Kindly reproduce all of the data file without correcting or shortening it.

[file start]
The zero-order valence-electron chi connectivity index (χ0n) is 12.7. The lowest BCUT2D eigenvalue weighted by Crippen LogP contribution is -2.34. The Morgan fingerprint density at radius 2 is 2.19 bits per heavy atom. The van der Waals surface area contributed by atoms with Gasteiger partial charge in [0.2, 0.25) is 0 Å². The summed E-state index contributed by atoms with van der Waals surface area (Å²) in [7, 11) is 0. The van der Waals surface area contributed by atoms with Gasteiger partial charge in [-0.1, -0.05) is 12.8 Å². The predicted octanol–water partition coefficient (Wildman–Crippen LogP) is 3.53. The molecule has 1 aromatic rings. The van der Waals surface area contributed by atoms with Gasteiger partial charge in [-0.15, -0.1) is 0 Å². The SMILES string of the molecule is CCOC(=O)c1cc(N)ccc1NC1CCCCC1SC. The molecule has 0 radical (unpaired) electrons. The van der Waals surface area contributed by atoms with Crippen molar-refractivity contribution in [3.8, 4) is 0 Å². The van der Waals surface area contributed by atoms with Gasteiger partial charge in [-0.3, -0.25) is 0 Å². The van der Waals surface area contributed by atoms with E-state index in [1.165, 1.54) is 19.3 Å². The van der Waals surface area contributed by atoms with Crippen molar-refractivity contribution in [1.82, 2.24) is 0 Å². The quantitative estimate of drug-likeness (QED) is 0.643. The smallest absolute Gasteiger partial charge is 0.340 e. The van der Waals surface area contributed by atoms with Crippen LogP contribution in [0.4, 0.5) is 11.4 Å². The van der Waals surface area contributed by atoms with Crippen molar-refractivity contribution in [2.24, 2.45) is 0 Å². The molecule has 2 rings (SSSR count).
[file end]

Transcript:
The zero-order valence-electron chi connectivity index (χ0n) is 12.7. The lowest BCUT2D eigenvalue weighted by Crippen LogP contribution is -2.34. The Morgan fingerprint density at radius 2 is 2.19 bits per heavy atom. The van der Waals surface area contributed by atoms with Gasteiger partial charge in [0.2, 0.25) is 0 Å². The summed E-state index contributed by atoms with van der Waals surface area (Å²) in [7, 11) is 0. The van der Waals surface area contributed by atoms with Gasteiger partial charge in [-0.1, -0.05) is 12.8 Å². The predicted octanol–water partition coefficient (Wildman–Crippen LogP) is 3.53. The molecule has 1 aromatic rings. The van der Waals surface area contributed by atoms with Gasteiger partial charge in [-0.15, -0.1) is 0 Å². The SMILES string of the molecule is CCOC(=O)c1cc(N)ccc1NC1CCCCC1SC. The molecule has 0 radical (unpaired) electrons. The van der Waals surface area contributed by atoms with Crippen molar-refractivity contribution in [3.8, 4) is 0 Å². The van der Waals surface area contributed by atoms with Gasteiger partial charge in [-0.3, -0.25) is 0 Å². The van der Waals surface area contributed by atoms with E-state index in [1.165, 1.54) is 19.3 Å². The van der Waals surface area contributed by atoms with Crippen molar-refractivity contribution in [1.82, 2.24) is 0 Å². The quantitative estimate of drug-likeness (QED) is 0.643. The smallest absolute Gasteiger partial charge is 0.340 e. The van der Waals surface area contributed by atoms with Crippen LogP contribution in [0.4, 0.5) is 11.4 Å². The van der Waals surface area contributed by atoms with Crippen molar-refractivity contribution in [2.24, 2.45) is 0 Å². The molecule has 2 rings (SSSR count).